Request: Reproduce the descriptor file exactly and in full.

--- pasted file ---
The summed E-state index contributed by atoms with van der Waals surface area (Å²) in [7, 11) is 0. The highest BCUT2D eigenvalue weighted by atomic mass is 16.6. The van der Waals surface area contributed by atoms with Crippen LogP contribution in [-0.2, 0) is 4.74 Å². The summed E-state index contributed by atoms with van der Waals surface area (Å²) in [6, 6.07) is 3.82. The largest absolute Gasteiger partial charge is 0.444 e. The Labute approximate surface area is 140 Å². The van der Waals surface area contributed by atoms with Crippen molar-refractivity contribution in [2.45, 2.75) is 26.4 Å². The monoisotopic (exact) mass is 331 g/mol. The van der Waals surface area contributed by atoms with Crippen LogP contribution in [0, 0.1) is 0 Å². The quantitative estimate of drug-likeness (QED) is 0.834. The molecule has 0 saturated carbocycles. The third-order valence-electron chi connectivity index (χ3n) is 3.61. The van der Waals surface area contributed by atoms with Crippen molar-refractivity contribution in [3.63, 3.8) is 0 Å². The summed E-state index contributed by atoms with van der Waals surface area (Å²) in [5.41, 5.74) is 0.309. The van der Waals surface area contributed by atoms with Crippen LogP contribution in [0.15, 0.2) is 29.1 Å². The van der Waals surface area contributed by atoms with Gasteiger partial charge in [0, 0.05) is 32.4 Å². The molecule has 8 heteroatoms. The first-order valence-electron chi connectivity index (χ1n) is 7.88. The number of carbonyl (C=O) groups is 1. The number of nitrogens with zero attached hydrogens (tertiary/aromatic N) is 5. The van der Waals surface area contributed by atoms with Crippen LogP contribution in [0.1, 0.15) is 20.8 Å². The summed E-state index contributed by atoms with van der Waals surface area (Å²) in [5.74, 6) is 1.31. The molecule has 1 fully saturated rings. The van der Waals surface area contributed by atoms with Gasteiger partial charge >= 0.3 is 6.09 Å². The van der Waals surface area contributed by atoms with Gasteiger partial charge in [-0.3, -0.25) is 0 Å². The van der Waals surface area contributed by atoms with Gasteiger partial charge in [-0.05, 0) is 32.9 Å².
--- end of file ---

The summed E-state index contributed by atoms with van der Waals surface area (Å²) in [7, 11) is 0. The highest BCUT2D eigenvalue weighted by atomic mass is 16.6. The van der Waals surface area contributed by atoms with Crippen LogP contribution in [-0.2, 0) is 4.74 Å². The summed E-state index contributed by atoms with van der Waals surface area (Å²) in [6, 6.07) is 3.82. The largest absolute Gasteiger partial charge is 0.444 e. The Labute approximate surface area is 140 Å². The van der Waals surface area contributed by atoms with Crippen molar-refractivity contribution in [2.45, 2.75) is 26.4 Å². The monoisotopic (exact) mass is 331 g/mol. The van der Waals surface area contributed by atoms with Crippen LogP contribution in [0, 0.1) is 0 Å². The quantitative estimate of drug-likeness (QED) is 0.834. The molecule has 0 saturated carbocycles. The third-order valence-electron chi connectivity index (χ3n) is 3.61. The van der Waals surface area contributed by atoms with Crippen molar-refractivity contribution in [3.63, 3.8) is 0 Å². The summed E-state index contributed by atoms with van der Waals surface area (Å²) in [5.41, 5.74) is 0.309. The van der Waals surface area contributed by atoms with Crippen LogP contribution in [0.15, 0.2) is 29.1 Å². The van der Waals surface area contributed by atoms with Gasteiger partial charge in [0, 0.05) is 32.4 Å². The molecule has 8 heteroatoms. The first-order valence-electron chi connectivity index (χ1n) is 7.88. The number of carbonyl (C=O) groups is 1. The number of nitrogens with zero attached hydrogens (tertiary/aromatic N) is 5. The van der Waals surface area contributed by atoms with Crippen LogP contribution in [0.1, 0.15) is 20.8 Å². The summed E-state index contributed by atoms with van der Waals surface area (Å²) in [5.74, 6) is 1.31. The molecule has 1 fully saturated rings. The van der Waals surface area contributed by atoms with Gasteiger partial charge >= 0.3 is 6.09 Å². The van der Waals surface area contributed by atoms with Gasteiger partial charge in [-0.3, -0.25) is 0 Å². The van der Waals surface area contributed by atoms with Gasteiger partial charge in [-0.05, 0) is 32.9 Å².